Comedian Brad Williams, who was born with achondroplasia, a condition that is a type of dwarfism, uses his condition in his stand-up comedy as a means not only of introduction, but to break the ice with his audience.
“Sometimes there are people in the audience who get this weird feeling of uneasiness because I am a dwarf. That is why I start my routine with jokes about what it’s like to be a dwarf. That way, I can get it out of my way and go on to other sorts of topics,” he said.
From there, Williams gives his audience a dose of high-octane comedy, in which he delivers non-stop rants on topics ranging from everyday life, to sex, to pop culture, to things that really get on his nerves. As a result, it prompted the late Robin Williams, himself no stranger to a highly energetic brand of comedy, to deem Brad as “Prozac with a head”.
And from July 18 to 28 at the MTelus on St. Catherine Street East, Brad will be part of Just For Laughs’ wildly popular Nasty Show line-up for the third time, in which he will join Nikki Glaser, Ms. Pat, Derek Seguin, Mike Britt and host Robert Kelly.
“People like going to the Nasty Show because they see it as a safe place; a place where they can shout out at the top of their lungs George Carlin’s routine of the seven dirty words you can’t say on TV without being afraid,” said Williams during a recent phone interview as he was making his way to the airport to fly to an upcoming gig. “What makes this show so great is that everyone can get offended here, where everyone can be singled out and get hated equally. I get people who come up to me after a show and ask me why I didn’t make fun of the Armenians. When it comes to being insulted, everyone wants to be included.”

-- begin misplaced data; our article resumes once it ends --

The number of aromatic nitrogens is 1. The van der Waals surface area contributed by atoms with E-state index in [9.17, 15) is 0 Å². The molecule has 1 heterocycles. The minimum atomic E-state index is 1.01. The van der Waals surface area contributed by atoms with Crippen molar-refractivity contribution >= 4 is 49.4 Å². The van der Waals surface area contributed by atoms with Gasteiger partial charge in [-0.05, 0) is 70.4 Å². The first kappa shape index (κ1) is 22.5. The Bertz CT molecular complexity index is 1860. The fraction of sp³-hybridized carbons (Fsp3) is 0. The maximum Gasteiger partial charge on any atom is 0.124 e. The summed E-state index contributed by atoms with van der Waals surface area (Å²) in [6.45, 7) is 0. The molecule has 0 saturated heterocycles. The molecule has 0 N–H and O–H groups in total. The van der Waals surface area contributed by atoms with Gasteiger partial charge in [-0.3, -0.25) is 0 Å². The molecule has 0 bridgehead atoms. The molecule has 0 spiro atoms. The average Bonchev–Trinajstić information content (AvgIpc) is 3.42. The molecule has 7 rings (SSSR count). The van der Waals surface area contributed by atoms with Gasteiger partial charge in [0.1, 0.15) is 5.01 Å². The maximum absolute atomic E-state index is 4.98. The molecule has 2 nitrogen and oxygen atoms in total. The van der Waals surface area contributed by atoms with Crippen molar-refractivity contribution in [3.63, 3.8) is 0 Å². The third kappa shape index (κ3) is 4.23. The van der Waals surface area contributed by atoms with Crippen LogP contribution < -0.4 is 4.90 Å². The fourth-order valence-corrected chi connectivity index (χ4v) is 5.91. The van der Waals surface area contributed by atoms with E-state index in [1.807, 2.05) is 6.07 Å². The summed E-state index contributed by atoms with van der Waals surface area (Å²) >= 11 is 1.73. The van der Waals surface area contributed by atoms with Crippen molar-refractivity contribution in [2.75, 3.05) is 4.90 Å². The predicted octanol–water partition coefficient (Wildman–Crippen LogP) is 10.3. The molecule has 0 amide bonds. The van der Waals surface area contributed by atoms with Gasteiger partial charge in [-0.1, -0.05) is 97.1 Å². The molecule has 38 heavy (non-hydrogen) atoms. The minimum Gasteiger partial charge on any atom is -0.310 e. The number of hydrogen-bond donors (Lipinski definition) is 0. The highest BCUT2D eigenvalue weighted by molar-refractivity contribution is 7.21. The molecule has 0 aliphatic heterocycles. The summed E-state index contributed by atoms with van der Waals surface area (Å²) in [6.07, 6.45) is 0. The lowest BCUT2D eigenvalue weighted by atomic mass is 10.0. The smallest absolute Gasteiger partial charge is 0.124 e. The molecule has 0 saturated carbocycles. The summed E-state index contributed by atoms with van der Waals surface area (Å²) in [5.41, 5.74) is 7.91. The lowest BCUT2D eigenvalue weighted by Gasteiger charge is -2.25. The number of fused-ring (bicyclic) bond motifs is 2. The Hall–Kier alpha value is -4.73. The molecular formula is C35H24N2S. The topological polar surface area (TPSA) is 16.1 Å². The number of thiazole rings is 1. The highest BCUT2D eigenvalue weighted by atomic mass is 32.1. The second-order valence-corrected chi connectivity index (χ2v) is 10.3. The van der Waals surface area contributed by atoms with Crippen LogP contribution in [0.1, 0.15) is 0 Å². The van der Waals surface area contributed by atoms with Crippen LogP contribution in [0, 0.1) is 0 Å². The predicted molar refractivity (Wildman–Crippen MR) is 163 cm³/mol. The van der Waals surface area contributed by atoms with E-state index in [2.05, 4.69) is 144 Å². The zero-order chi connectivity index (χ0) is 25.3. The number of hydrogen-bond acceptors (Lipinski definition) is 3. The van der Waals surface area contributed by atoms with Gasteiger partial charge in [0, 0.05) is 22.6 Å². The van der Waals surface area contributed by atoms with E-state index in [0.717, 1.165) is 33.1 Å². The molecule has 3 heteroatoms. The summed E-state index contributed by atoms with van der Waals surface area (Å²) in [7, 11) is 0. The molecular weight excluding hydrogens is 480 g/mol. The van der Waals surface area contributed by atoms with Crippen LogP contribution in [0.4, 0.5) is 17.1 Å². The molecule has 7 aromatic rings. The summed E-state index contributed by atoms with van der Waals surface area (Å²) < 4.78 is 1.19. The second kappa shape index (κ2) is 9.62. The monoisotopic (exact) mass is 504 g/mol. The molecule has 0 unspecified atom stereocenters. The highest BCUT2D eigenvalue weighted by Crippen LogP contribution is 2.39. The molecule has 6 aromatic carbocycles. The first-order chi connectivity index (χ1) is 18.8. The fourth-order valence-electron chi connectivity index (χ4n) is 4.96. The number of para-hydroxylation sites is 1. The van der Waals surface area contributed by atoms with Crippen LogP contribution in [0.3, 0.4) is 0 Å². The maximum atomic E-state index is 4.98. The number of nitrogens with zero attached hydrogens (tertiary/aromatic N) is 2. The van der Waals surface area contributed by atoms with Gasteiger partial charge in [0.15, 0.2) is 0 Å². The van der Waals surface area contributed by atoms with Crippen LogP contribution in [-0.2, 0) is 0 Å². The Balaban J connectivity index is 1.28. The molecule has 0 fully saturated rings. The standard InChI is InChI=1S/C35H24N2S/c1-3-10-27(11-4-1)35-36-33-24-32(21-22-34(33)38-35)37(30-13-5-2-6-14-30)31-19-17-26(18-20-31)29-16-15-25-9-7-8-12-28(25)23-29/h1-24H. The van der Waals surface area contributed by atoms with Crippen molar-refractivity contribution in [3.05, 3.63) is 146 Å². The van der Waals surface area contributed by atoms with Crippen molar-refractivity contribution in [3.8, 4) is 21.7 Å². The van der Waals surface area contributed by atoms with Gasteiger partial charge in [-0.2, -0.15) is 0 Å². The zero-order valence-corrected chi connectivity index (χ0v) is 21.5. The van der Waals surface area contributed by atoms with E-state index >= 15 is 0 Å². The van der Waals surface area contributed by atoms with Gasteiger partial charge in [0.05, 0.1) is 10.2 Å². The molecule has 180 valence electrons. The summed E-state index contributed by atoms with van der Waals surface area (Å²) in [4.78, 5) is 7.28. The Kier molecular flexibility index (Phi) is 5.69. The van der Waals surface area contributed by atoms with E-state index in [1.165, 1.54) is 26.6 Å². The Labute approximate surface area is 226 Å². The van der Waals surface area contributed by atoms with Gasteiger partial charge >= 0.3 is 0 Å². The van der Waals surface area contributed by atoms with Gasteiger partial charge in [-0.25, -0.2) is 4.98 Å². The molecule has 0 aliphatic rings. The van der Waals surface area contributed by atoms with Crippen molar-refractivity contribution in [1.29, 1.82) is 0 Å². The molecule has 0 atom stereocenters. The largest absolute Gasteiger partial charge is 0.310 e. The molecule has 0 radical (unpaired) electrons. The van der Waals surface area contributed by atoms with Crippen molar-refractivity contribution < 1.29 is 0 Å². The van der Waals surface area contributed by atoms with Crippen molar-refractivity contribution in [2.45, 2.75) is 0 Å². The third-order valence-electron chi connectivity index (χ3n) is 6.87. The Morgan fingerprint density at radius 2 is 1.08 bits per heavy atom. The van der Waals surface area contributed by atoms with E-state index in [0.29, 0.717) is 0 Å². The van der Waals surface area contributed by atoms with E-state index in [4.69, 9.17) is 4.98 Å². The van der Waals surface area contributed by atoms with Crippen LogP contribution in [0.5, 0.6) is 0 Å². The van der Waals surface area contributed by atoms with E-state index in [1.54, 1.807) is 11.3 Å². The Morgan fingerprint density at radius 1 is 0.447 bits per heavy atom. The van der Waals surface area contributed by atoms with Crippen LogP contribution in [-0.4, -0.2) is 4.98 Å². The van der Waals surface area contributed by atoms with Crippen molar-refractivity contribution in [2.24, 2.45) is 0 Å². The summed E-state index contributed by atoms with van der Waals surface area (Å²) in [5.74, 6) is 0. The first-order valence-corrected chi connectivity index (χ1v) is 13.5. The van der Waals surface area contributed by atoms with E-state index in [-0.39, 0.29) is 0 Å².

And it was one comedian’s jokes about dwarves that gave Williams the right spark to pursue a career in stand-up comedy. “It happened 15 years ago when I was 19. I brought my dad to a stand-up show, in which the comedian in question was telling jokes about midgets. Everyone in the audience was laughing at his jokes, except the people sitting with me at my table. The comedian noticed that, and brought me up onstage and started asking me questions, and my answers were getting laughs. And at that time, I was working at Disneyland, which prompted me to respond that ‘I am not one of the seven’,” he said. “I thought getting those laughs from the audience at that show was the greatest feeling and I was hooked on being a stand-up comic ever since.”
From that rather accidental onstage Q&A evolved into a career in which Williams built himself a solid reputation as one of the funniest, in-demand comics around today, with appearances on such TV shows as The Tonight Show, Jimmy Kimmel Live, Mind of Mencia, as well as his own solo comedy specials Brad Williams: Fun Size and Brad Williams: Daddy Issues.